Tessa Jowell: The London Organising Committee of the Olympic Games and Paralympic Games (LOCOG) has responsibility for staging the Olympic and Paralympic games at existing venues. The direct costs associated with staging the events at existing venues come from LOCOG's revenues which are primarily derived from commercial sponsorship, broadcast rights, ticket sales and merchandising/licensingnot from the public purse.
There will be attributable costs to the public purse, for example in respect of the security and transport functions associated with the venue. However these
costs have not yet been identified separately for individual venues, but they will form part of the overall security and transport budgets.
Bob Spink: To ask the Secretary of State for Energy and Climate Change how many grant applications for funding were received by the Low Carbon Buildings programme in respect of projects in (a) schools, (b) hospitals and (c) other public buildings in (i) the East of England and (ii) Castle Point in each year since the scheme's inception. 
Joan Ruddock: The following number of grant applications for funding were received by the Low Carbon Buildings programme in respect of projects in (a) schools, (b) hospitals and (c) other public buildings in (i) the East of England region and (ii) Castle Point in each year since the scheme's inception.
We are unable to check results at local borough level. However, applications under all streams of phase 1 have been checked against the towns in the following table which make up the local borough area, and no applications were submitted (Convey Island, Benfleet, Thundersley and Hadleigh).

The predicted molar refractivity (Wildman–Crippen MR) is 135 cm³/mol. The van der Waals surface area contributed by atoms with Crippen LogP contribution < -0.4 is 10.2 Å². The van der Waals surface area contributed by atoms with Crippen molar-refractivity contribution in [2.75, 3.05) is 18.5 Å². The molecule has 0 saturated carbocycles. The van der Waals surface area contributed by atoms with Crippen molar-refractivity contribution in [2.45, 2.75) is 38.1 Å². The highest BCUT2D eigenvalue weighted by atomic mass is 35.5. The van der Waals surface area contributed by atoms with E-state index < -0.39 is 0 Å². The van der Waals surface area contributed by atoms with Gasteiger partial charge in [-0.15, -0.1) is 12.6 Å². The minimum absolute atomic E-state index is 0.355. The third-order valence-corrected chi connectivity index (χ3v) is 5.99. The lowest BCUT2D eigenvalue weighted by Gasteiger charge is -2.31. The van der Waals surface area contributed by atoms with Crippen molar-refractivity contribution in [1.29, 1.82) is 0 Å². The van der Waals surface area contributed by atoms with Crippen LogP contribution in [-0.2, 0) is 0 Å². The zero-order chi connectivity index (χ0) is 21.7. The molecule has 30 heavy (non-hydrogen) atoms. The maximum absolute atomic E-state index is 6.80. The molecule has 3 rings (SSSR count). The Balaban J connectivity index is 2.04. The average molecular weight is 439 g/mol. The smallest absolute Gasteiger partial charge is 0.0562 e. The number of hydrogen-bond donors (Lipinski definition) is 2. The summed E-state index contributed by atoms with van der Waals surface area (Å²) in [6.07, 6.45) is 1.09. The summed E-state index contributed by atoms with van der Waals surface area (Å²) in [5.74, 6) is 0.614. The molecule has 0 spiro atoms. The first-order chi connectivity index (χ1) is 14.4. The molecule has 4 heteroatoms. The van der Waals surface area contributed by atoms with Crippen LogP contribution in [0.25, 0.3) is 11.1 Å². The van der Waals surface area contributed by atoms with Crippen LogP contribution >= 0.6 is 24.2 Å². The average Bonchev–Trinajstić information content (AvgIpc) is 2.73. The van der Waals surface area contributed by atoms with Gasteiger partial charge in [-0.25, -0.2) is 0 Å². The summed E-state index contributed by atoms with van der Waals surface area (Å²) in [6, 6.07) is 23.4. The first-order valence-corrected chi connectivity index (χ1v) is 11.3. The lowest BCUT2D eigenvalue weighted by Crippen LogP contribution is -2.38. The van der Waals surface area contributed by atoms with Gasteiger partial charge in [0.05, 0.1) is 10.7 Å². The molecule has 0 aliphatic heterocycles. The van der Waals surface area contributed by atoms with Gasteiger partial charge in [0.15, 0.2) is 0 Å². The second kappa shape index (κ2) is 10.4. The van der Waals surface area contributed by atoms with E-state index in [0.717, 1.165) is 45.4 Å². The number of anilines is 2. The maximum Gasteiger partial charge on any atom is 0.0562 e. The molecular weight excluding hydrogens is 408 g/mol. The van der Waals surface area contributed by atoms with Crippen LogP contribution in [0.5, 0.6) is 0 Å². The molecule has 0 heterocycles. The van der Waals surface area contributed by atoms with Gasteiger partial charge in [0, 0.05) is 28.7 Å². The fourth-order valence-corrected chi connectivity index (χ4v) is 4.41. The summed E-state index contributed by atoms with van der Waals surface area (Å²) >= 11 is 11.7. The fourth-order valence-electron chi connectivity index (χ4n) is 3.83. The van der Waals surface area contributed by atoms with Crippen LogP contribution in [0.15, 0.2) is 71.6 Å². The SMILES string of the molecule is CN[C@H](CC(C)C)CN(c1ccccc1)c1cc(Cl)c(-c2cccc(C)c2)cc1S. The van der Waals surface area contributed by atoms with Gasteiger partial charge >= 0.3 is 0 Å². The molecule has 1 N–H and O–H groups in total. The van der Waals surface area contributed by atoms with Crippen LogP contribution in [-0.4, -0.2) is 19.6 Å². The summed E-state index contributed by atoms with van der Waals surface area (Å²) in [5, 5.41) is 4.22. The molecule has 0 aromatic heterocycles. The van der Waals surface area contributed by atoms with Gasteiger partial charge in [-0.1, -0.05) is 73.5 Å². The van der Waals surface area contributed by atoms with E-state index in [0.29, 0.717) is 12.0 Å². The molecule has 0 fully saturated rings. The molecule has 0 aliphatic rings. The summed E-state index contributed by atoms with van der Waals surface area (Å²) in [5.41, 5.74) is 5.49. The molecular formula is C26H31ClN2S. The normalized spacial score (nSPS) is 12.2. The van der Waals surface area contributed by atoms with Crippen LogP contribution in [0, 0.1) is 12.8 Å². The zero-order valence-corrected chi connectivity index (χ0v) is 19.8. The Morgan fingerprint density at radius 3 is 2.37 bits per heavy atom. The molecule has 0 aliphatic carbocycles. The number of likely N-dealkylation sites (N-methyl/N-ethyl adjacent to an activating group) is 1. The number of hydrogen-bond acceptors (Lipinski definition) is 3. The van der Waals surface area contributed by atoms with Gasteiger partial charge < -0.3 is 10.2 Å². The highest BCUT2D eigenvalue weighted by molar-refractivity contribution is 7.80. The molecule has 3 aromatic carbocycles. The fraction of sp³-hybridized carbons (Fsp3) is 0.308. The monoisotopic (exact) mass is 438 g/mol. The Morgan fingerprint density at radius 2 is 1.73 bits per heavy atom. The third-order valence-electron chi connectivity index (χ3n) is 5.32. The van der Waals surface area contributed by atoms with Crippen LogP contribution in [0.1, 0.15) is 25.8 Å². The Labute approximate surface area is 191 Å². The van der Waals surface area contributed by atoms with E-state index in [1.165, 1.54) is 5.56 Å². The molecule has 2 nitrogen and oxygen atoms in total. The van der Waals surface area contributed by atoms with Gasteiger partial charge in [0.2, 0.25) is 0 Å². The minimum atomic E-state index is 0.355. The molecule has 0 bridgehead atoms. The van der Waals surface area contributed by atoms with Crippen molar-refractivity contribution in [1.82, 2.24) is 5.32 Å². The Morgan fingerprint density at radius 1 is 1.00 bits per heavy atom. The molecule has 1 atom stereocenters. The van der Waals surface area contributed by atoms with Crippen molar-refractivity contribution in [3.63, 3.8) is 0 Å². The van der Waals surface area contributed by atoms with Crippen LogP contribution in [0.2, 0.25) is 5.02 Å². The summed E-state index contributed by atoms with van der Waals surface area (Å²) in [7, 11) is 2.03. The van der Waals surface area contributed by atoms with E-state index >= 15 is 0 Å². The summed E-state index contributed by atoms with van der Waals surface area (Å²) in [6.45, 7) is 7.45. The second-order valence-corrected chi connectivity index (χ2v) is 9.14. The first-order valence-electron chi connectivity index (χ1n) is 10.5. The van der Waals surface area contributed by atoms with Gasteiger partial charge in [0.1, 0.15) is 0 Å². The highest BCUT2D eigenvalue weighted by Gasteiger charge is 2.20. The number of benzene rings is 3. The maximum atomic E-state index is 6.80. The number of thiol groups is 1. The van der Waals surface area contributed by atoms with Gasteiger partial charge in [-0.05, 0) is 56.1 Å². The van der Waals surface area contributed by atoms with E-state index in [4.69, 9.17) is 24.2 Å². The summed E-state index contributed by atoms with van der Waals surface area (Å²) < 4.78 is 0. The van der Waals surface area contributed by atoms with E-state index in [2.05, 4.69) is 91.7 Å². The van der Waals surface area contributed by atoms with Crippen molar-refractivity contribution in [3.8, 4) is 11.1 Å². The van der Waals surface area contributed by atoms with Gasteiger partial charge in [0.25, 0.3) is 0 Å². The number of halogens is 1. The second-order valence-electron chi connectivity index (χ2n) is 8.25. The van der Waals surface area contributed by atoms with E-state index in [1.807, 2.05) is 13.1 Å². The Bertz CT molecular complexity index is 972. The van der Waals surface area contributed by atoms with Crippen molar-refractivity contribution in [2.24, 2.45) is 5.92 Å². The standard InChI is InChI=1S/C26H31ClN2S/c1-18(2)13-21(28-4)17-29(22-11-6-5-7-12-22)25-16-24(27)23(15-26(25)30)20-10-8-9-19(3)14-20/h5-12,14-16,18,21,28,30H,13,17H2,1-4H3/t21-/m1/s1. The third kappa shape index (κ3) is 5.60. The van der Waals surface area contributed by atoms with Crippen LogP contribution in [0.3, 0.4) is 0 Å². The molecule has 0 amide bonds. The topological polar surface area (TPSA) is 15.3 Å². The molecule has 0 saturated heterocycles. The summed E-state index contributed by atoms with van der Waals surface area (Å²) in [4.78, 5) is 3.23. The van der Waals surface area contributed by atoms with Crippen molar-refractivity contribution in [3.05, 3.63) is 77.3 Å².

Grant Shapps: To ask the Secretary of State for Energy and Climate Change how much his Department has spent under each budget heading on its consultation on the term carbon neutral; and how many civil servants in each pay band have worked on that consultation. 
Joan Ruddock: The consultation in question sought views on a definition of the term carbon neutral and on practical guidance on applying the definition, including recommendations on what constitutes good practice. Departmental expenditure on the consultation related to administration costs only. Salary costs have been estimated at between £35,000 and £40,000. Work on the consultation was carried out by one official in pay range D with a small amount of support from staff at pay ranges C and H. Other costs relate solely to stationery and are estimated at less than £50.
Mr. Philip Hammond: To ask the Secretary of State for Energy and Climate Change pursuant to the answer of 18 May 2009, Official Report, column 1115W, on departmental billing, how much his Departments non-departmental public bodies have paid in interest under the Late Payment of Commercial Debts (Interest) Act 1998 since his Department was established. 
Joan Ruddock: The Nuclear Decommissioning Authority are unable to separately identify interest paid under the Act since DECC was created due to systems constraints. None of the Departments other non-departmental public bodies have paid interest under the Act.
The Department and its agencies will report all significant personal data security breaches to the Cabinet Office and the ICO. Information on any personal data security breaches are published on an annual basis in the Department's annual resource accounts as was announced in the Data Handling Review published on 25 June 2008.
Additionally, all significant control weaknesses including other significant security breaches are included in the Statement of Internal Control which is published within the annual resource accounts.
Greg Clark: To ask the Secretary of State for Energy and Climate Change what recent progress his Department has made towards the target of increasing its energy efficiency per square metre of its Estate by 15 per cent. by 2010, relative to 1999-2000 levels; and if he will make a statement.